Snyder Bros. v. Peoples Natural Gas Co.

Annotate this Case

450 Pa. Superior Ct. 371 (1996)

676 A.2d 1226

SNYDER BROTHERS, INC., and Drilling Partnership 1992, a Pennsylvania Limited Partnership v. The PEOPLES NATURAL GAS COMPANY v. Paul F. YOHE and Pauline Yohe, his wife, Appellants.

Superior Court of Pennsylvania.

Argued February 29, 1996.

Filed May 15, 1996.

*372 *373 *374 *375 George A. Conti, Jr., Greensburg, for appellants.

George W. Lamproplos, Greensburg, for Snyder Brothers, appellee.

Patrick S. Cassidy, Greensburg, for Peoples Natural Gas, appellee.

Before CIRILLO, President Judge Emeritus, and SAYLOR and EAKIN, JJ.

CIRILLO, President Judge Emeritus.

Appellants Paul F. Yohe and Pauline Yohe, husband and wife, appeal from the final decree entered in the Court of Common Pleas of Westmoreland County enjoining the Yohes from interfering with the appellees' rights to operate and maintain gas and oil wells pursuant to lease agreements between the parties. We affirm.

Snyder Brothers, Inc. and Snyder Drilling Partnership 1992 [collectively referred to as "Snyder"] are engaged in the business of drilling and operating wells for the production and sale of gas and oil. Snyder filed an action against the Yohes pursuant to a lease agreement between the Yohes and Snyder. In its complaint, Snyder sought equitable relief in the form of an injunction to restrain the Yohes from interfering with the operation and maintenance of a gas well located on the Yohes' property. Snyder sought, in addition to maintaining its well, to connect the well, pipeline and meter site to the transmission line of The Peoples Natural Gas Company.[1] The transmission line was located on the Yohes' property.

After Snyder filed the original complaint, Peoples was added, without objection, as an additional plaintiff [hereinafter *376 collectively referred to as Plaintiffs]. The trial court made the following findings of fact.

In 1991, Agnes Yohe owned approximately 99 acres of land located in the City of Lower Burrell in Westmoreland County. Agnes Yohe's son, Paul, and his wife, Pauline, lived on the adjoining 16 acre tract of land. This latter property was subject to a right of way granted to Peoples in 1941. Pursuant to the terms of the right of way agreement, Peoples had installed a pipeline; this pipeline has been in continuous operation for the transmission of natural gas.

Early in November of 1991, John B. Maxwell, a Snyder employee, approached the Yohes to obtain oil and gas leases on the properties. Paul Yohe, as spokesman for the family, indicated a willingness to enter into the leases. Maxwell reviewed the lease terms with Paul Yohe, and made available to him a copy of a lease entered into by an individual named Marion Coward (the Coward lease), as a prototype to which Yohe could refer.

Thereafter, Maxwell presented Paul Yohe with two documents. Paul Yohe reviewed the documents. Agnes Yohe signed one lease, and Paul and Pauline Yohe signed the other. The leases, in fact, were not identical to the Coward lease, but no objections were made. The leases were recorded on November 15, 1991.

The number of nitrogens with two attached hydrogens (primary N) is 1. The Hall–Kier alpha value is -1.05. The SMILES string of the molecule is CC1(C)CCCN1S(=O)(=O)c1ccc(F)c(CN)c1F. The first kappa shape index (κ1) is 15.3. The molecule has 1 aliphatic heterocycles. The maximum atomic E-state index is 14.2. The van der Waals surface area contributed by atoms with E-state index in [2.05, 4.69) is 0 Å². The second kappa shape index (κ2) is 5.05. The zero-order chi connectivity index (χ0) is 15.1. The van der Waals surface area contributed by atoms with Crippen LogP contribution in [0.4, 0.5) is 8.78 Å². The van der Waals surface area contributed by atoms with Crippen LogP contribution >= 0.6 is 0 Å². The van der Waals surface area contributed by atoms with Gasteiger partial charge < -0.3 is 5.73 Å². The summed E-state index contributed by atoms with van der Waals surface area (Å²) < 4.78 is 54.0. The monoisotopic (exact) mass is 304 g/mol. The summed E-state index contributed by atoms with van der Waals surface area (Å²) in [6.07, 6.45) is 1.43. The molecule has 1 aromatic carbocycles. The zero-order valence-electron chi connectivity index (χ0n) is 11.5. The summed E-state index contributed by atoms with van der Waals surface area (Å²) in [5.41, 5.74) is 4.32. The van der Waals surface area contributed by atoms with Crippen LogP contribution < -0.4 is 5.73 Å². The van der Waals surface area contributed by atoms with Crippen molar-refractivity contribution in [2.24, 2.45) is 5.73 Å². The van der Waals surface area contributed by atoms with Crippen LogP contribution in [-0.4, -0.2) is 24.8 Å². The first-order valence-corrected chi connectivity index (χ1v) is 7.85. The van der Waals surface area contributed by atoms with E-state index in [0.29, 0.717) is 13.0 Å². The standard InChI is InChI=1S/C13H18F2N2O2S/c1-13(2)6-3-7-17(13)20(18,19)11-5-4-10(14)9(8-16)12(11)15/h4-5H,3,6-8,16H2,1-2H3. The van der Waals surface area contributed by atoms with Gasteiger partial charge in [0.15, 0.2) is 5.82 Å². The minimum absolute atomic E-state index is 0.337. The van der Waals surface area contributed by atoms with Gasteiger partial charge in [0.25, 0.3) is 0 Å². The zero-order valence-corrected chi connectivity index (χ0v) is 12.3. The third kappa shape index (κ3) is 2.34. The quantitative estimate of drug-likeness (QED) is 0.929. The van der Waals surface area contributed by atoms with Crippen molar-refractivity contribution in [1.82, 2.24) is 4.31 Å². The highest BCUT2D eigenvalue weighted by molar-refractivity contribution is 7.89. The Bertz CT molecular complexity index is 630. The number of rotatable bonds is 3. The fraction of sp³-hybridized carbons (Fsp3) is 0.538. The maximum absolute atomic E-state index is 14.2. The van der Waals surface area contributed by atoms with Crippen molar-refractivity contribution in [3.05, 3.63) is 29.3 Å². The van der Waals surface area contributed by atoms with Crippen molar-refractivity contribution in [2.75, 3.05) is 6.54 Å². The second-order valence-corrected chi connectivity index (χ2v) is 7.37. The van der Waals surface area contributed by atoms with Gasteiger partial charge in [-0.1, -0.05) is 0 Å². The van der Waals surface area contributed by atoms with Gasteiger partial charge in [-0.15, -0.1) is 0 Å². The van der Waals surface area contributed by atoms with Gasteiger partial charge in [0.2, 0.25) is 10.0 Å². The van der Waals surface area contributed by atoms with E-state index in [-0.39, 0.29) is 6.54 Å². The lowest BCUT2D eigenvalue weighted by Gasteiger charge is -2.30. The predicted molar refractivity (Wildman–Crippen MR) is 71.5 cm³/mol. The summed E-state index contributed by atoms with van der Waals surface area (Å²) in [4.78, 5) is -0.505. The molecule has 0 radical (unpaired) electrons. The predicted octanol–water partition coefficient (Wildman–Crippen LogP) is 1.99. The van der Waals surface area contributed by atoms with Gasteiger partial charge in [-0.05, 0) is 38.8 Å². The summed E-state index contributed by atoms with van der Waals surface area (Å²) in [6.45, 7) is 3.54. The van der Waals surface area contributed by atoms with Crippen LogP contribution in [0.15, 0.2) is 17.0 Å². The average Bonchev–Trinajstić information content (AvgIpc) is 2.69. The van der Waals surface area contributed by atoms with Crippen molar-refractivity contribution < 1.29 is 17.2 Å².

On April 27, 1992, the total acreage of the two Yohe leases was "unitized," or pooled in accordance with the terms of the agreements. In September and October of 1992, Snyder drilled and completed a producing well, Well No. 2. Two months later, in June of 1992, Agnes Yohe conveyed her interest in the unitized real estate described in the agreement to Paul and Pauline Yohe.

Since October of 1992, at the time of the completion of the drilling of the initial well, the Yohes attempted to convince Plaintiffs to drill additional wells. Plaintiffs refused to make this commitment. Beginning at that time, the Yohes precluded Plaintiffs from accessing the property; the Yohes erected barriers on access roads and made physical and verbal threats *377 to Plaintiffs' employees. A year later, in October of 1993, Plaintiffs attempted to install a lock on the gas well as a safety device. The Yohes refused to allow the Plaintiffs' employees to leave, however, until the lock was removed. As a result of these actions, Snyder averred that it was unable to complete the connecting pipeline from the well to the existing Peoples' pipe line, and, consequently, lost certain federal tax credits.

After a hearing on Plaintiffs' complaint, the trial court entered an adjudication and decree nisi which enjoined the Yohes from, inter alia, interfering with Plaintiffs' right to "drill, mine, produce, maintain, operate and/or transport the gas and oil produced from their well located on the Defendants' property," and interfering with the connection of the Snyder well to the existing pipeline. The Yohes filed post-trial motions, which were denied. A final decree was entered and this appeal followed. The Yohes raise the following issues for our review:

1. Did the oil and gas agreements create a fee simple title interest in the oil and gas estate? 2. Were the Yohe leaseholds properly unitized? 3. Did the oil and gas agreements set forth the agreement of the parties? 4. Does the pipeline right of way of the Peoples Natural Gas Company authorize the installation of a meter site and the receiving of gas into the pipeline?

Our standard of review in equity actions is well established. A chancellor's finding of fact will not be disturbed absent an abuse of discretion, a capricious disbelief of the evidence, or a lack of evidentiary support on the record for the findings. Sorace v. Sorace, 440 Pa.Super. 75, 77-79, 655 A.2d 125, 127 (1995) (citing Jersey Shore Area School District v. Jersey Shore Education Association, 519 Pa. 398, 548 A.2d 1202 (1988)). A chancellor's conclusions of law are subject to stricter scrutiny. Unless the rules of law relied upon are palpably wrong or clearly inapplicable, however, a grant of injunctive relief will not be reversed on appeal. Sorace.